Last Orders (BBC2, 9pm); Unreported World - Bangladesh: The Drowning Country (C4, 7.35pm)
AT first glance, Last Orders appears to be a documentary about a struggling working men's club in Yorkshire. Wibsey WMC in Bradford is losing members and money, and the signs are that it could soon join the one in four clubs going out of business each week.
As this launches the BBC's White season - a series of programmes about the British white working class today -- you can guess that finance isn't the only worry.
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The smoking ban is pointed to as one of the fresh problems, but it becomes clear that the Wibsey community, which is 91 per cent white, has wider concerns involving multiculturalism.
American documentary-maker Henry Singer goes on a lot about a "sense of community".
But that was part of the old days when you had to be in the club by 6.30 to be sure of getting a seat. Now they can't give them away, with both the Sunday night entertainment and bingo running at a loss.
A club that once had over 1,000 members now has just 400. If the committee can't find ways to reverse the trend, Wibsey WMC will have to close. The future isn't looking good as you can tell by the way new committee member John is fighting a losing battle to get the diehards to change their ways.
IT'S a reflection of the situation outside, suggests Singer, as Bradford, where a quarter of the population is made up of ethnic minorities, tries to adjust to a multiracial society. Many at the club have fallen out of love with the Labour Party. "The Government doesn't care about the working man," they say.
The committee debates endlessly about how to put the club back on its feet, but gets bogged down in squabbles about leaving lights on, introducing ballroom dancing (no one's interested) and sacking bar staff.
Singer's film offers locals the chance to air their views. They do so in a reasonable, unconfrontational way although that won't stop you regretting their often blinkered outlook.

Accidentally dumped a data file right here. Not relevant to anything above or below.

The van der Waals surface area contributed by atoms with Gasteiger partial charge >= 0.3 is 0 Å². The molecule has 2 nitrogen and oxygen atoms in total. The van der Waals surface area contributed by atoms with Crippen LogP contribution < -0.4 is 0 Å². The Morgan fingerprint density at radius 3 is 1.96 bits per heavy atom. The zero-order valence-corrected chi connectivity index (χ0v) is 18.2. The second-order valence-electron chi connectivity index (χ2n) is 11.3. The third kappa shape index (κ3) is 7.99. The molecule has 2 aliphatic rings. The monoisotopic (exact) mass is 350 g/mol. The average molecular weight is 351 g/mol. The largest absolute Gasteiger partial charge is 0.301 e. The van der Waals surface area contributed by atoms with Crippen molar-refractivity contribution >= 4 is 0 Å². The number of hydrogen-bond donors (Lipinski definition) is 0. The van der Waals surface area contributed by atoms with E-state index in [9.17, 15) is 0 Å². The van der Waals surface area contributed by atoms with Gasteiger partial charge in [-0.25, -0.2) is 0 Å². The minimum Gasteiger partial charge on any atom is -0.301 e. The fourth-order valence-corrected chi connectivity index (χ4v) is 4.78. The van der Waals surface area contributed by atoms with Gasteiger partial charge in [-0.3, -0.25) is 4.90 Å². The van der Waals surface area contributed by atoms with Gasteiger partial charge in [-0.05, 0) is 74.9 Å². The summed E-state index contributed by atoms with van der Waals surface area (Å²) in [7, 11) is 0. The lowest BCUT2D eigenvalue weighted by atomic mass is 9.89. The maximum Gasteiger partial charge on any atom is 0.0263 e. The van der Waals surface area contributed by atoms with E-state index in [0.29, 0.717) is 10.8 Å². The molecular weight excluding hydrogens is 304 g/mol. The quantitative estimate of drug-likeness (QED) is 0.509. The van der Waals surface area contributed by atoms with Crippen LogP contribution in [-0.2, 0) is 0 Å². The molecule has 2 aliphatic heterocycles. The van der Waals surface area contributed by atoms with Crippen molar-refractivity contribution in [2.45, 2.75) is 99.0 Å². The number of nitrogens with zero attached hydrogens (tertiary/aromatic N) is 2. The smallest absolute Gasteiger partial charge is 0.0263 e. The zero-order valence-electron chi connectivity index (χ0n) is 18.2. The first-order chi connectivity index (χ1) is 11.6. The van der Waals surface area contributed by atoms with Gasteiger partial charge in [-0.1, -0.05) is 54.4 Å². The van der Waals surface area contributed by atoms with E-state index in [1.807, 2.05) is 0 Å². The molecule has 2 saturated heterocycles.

Singer himself is seduced by the people and the place, owning up to spending more time in the club without his camera. He's grateful that Wibsey WMC welcomes him with open arms. I wonder if they'd do the same to everyone who tried to join the club.
Unreported World offers a new type of displaced person - the climate refugee. Reporter Ramita Navai is in one of the world's poorest countries, Bangladesh, in the areas worst hit by last November's cyclone.
The damage, in "a country disappearing under water", is indicative of the effect climate change is having on people and places.
The UN has warned that in less than 50 years time, rising sea levels could leave 30 million Bangladeshi homeless.
The cyclone left 3,000 dead and millions homeless. This disaster comes as ever-rising water levels threaten to take their land, their livelihood and even their lives.
Seven million were made homeless by the last monsoon flooding. Severe flooding is occurring every five years now, compared to every 20 in the past. People whose villages now lie under water have retreated to shacks on the roadside. They spend their lives wading through mud and being wet.
There's water where roads once were. Children in one village can only get to school by boat now, with only one classroom being used as the others are submerged. They run the risk of getting infections from the water.
Melting Himalayan glaciers are putting more water into rivers, which aren't being dredged and getting clogged up, causing more flooding.
Even the temporary islands built of mud and silt that are home to 2.5 million people are being eroded by the rising rivers. These climate refugees are being driven into the capital which, with three million residents, can ill afford to house any more.
Navai's report doesn't make comfortable viewing and, watching a preview tape of the programme after Last Orders, I couldn't help wondering what the good folk of Wibsey would have made of the threat to this nonwhite working class community.